In addition, Whisk and Cleaver are both fully voiced, warning you of upcoming stops as you prepare dishes and offering advice while food is being served. It's fairly helpful, as you don't have to stop and read while focusing on prepping your dishes.
Finally, the food truck focus allows the developers to bring in some extremely esoteric dishes. Cook Serve Delicious 3 has a massive selection of both street cuisine and regular dishes from all over the world. Sure, you could dish up pretzels, chicken strips, and pizza, but it could also be interesting to put chakalaka, rote grutze, sisig, and medovik on the menu to see how everything goes.
If you're an interested foodie, there's also a description of each dish, including its country of origin and the basics of how it's made. You could bring some of your in-game ideas home to try out!
Even though Cook Serve Delicious 3 is only in Early Access, the game itself is in a pretty good state. I didn't encounter any stability issues or game-breaking bugs in my time with it.
Some of the content isn't quite there yet — some of the dishes are listed but cant' be prepared, and some of the areas and features have yet to be implemented. But the game makes these omissions clear. Vertigo Gaming has a pretty good track record of being transparent with their community and providing plenty of (free) content updates to the CSD series, so this shouldn't be a big issue.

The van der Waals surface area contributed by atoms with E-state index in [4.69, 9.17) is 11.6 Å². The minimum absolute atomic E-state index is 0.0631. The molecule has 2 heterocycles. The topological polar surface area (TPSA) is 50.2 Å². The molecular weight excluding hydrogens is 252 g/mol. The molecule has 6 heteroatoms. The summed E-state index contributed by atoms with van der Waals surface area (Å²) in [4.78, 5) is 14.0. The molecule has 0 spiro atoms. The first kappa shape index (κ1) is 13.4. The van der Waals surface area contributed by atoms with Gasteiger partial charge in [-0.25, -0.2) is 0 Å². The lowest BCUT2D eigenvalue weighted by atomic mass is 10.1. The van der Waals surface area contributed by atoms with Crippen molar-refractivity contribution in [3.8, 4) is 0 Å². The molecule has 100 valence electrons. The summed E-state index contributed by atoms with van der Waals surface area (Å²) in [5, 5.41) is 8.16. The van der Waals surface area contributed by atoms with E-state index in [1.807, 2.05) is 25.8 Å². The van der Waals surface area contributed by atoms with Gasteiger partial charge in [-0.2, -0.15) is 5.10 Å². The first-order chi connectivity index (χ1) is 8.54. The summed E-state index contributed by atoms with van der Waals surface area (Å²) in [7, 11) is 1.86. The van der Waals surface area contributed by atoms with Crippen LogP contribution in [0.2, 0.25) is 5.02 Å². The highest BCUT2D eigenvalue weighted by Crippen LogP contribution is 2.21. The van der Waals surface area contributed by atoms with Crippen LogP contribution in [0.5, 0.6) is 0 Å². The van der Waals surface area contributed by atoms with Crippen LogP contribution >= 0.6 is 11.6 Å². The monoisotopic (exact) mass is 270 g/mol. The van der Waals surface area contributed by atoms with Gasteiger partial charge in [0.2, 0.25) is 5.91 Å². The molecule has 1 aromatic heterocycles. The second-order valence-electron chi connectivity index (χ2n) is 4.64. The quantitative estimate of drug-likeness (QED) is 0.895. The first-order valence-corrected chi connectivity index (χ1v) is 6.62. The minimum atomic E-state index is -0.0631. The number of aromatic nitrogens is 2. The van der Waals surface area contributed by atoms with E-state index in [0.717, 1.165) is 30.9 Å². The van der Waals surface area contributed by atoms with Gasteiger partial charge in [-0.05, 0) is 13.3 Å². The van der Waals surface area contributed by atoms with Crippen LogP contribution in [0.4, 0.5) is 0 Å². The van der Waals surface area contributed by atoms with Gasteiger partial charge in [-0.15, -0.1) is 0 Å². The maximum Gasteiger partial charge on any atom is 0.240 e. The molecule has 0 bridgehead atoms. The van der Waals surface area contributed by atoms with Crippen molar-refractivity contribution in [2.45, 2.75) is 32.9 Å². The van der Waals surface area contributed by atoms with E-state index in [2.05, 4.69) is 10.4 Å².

In essence, the biggest Cook Serve Delicious 3's biggest strength is also its biggest weakness: it's more Cook Serve Delicious. The series has shown surprising longevity, and its blend of interesting customization and face-paced gameplay remains strong.
On top of all that, it will make you hungry — some of the dishes look really yummy, even in the game's cartoonish art style. It's clear that the designers of Cook Serve Delicious 3 have a love for food and food culture, and hope to impart that love on its players.
If you've already cracked the first two games and need another CSD fix, we can't recommend Cook Serve Delicious 3 enough. Don't fear the Early Access label on this one.